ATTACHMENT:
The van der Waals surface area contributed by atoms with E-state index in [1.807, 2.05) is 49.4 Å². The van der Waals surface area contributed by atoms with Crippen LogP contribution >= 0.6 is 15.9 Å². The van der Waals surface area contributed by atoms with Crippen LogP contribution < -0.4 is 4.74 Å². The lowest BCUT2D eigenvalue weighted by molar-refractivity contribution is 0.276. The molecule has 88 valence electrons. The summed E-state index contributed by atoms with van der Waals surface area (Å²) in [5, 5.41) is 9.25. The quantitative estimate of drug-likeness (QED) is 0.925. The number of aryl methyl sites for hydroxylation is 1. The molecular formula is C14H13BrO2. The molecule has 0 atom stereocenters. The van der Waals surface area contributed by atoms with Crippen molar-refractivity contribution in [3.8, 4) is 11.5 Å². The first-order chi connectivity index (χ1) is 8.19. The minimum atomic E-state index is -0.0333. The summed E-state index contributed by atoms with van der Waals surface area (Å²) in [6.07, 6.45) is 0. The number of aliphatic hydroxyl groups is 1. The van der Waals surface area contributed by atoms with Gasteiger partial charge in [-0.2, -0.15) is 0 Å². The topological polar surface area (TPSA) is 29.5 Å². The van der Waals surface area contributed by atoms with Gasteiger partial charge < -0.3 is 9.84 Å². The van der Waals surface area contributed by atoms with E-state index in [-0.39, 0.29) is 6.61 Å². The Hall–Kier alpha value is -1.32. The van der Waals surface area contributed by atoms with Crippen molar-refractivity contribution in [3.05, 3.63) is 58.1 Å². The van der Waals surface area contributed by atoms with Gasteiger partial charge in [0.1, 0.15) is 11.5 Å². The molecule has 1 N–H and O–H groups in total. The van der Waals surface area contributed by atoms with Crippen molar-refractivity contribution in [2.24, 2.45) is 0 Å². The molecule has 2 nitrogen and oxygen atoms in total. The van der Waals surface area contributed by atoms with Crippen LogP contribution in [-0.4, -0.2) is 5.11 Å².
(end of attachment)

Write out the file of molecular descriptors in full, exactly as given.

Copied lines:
The van der Waals surface area contributed by atoms with E-state index in [1.807, 2.05) is 49.4 Å². The van der Waals surface area contributed by atoms with Crippen LogP contribution >= 0.6 is 15.9 Å². The van der Waals surface area contributed by atoms with Crippen LogP contribution < -0.4 is 4.74 Å². The lowest BCUT2D eigenvalue weighted by molar-refractivity contribution is 0.276. The molecule has 88 valence electrons. The summed E-state index contributed by atoms with van der Waals surface area (Å²) in [5, 5.41) is 9.25. The quantitative estimate of drug-likeness (QED) is 0.925. The number of aryl methyl sites for hydroxylation is 1. The molecular formula is C14H13BrO2. The molecule has 0 atom stereocenters. The van der Waals surface area contributed by atoms with Crippen molar-refractivity contribution in [3.8, 4) is 11.5 Å². The first-order chi connectivity index (χ1) is 8.19. The minimum atomic E-state index is -0.0333. The summed E-state index contributed by atoms with van der Waals surface area (Å²) in [6.07, 6.45) is 0. The number of aliphatic hydroxyl groups is 1. The van der Waals surface area contributed by atoms with Gasteiger partial charge in [-0.2, -0.15) is 0 Å². The topological polar surface area (TPSA) is 29.5 Å². The van der Waals surface area contributed by atoms with Gasteiger partial charge < -0.3 is 9.84 Å². The van der Waals surface area contributed by atoms with E-state index in [-0.39, 0.29) is 6.61 Å². The Hall–Kier alpha value is -1.32. The van der Waals surface area contributed by atoms with Crippen molar-refractivity contribution in [3.05, 3.63) is 58.1 Å². The van der Waals surface area contributed by atoms with Gasteiger partial charge in [0.1, 0.15) is 11.5 Å². The molecule has 1 N–H and O–H groups in total. The van der Waals surface area contributed by atoms with Crippen molar-refractivity contribution in [2.24, 2.45) is 0 Å². The molecule has 2 nitrogen and oxygen atoms in total. The van der Waals surface area contributed by atoms with Crippen LogP contribution in [-0.4, -0.2) is 5.11 Å².